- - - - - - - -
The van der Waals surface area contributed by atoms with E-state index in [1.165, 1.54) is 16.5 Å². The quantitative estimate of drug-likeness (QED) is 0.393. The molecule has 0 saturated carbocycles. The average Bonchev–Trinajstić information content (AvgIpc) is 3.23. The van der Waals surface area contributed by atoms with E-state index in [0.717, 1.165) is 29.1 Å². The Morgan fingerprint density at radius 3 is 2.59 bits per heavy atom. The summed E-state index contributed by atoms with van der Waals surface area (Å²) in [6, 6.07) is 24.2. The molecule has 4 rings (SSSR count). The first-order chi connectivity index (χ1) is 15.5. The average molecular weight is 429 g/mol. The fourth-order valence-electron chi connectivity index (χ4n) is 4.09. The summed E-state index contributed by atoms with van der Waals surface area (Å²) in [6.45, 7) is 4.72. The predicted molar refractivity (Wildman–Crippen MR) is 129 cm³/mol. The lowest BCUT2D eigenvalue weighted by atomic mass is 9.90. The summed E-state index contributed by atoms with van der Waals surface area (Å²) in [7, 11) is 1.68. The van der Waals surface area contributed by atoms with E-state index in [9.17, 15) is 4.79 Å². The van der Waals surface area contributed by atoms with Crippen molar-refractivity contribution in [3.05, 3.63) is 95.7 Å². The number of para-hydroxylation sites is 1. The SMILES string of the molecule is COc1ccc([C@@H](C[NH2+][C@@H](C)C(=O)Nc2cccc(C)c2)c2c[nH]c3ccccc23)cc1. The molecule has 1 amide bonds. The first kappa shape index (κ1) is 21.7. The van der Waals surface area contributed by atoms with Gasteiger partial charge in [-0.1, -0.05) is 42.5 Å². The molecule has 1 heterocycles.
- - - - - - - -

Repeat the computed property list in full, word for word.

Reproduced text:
The van der Waals surface area contributed by atoms with E-state index in [1.165, 1.54) is 16.5 Å². The quantitative estimate of drug-likeness (QED) is 0.393. The molecule has 0 saturated carbocycles. The average Bonchev–Trinajstić information content (AvgIpc) is 3.23. The van der Waals surface area contributed by atoms with E-state index in [0.717, 1.165) is 29.1 Å². The Morgan fingerprint density at radius 3 is 2.59 bits per heavy atom. The summed E-state index contributed by atoms with van der Waals surface area (Å²) in [6, 6.07) is 24.2. The molecule has 4 rings (SSSR count). The first-order chi connectivity index (χ1) is 15.5. The average molecular weight is 429 g/mol. The fourth-order valence-electron chi connectivity index (χ4n) is 4.09. The summed E-state index contributed by atoms with van der Waals surface area (Å²) in [6.45, 7) is 4.72. The predicted molar refractivity (Wildman–Crippen MR) is 129 cm³/mol. The lowest BCUT2D eigenvalue weighted by atomic mass is 9.90. The summed E-state index contributed by atoms with van der Waals surface area (Å²) in [7, 11) is 1.68. The van der Waals surface area contributed by atoms with E-state index in [9.17, 15) is 4.79 Å². The van der Waals surface area contributed by atoms with Crippen molar-refractivity contribution in [3.05, 3.63) is 95.7 Å². The number of para-hydroxylation sites is 1. The SMILES string of the molecule is COc1ccc([C@@H](C[NH2+][C@@H](C)C(=O)Nc2cccc(C)c2)c2c[nH]c3ccccc23)cc1. The molecule has 1 amide bonds. The first kappa shape index (κ1) is 21.7. The van der Waals surface area contributed by atoms with Gasteiger partial charge in [-0.1, -0.05) is 42.5 Å². The molecule has 1 heterocycles.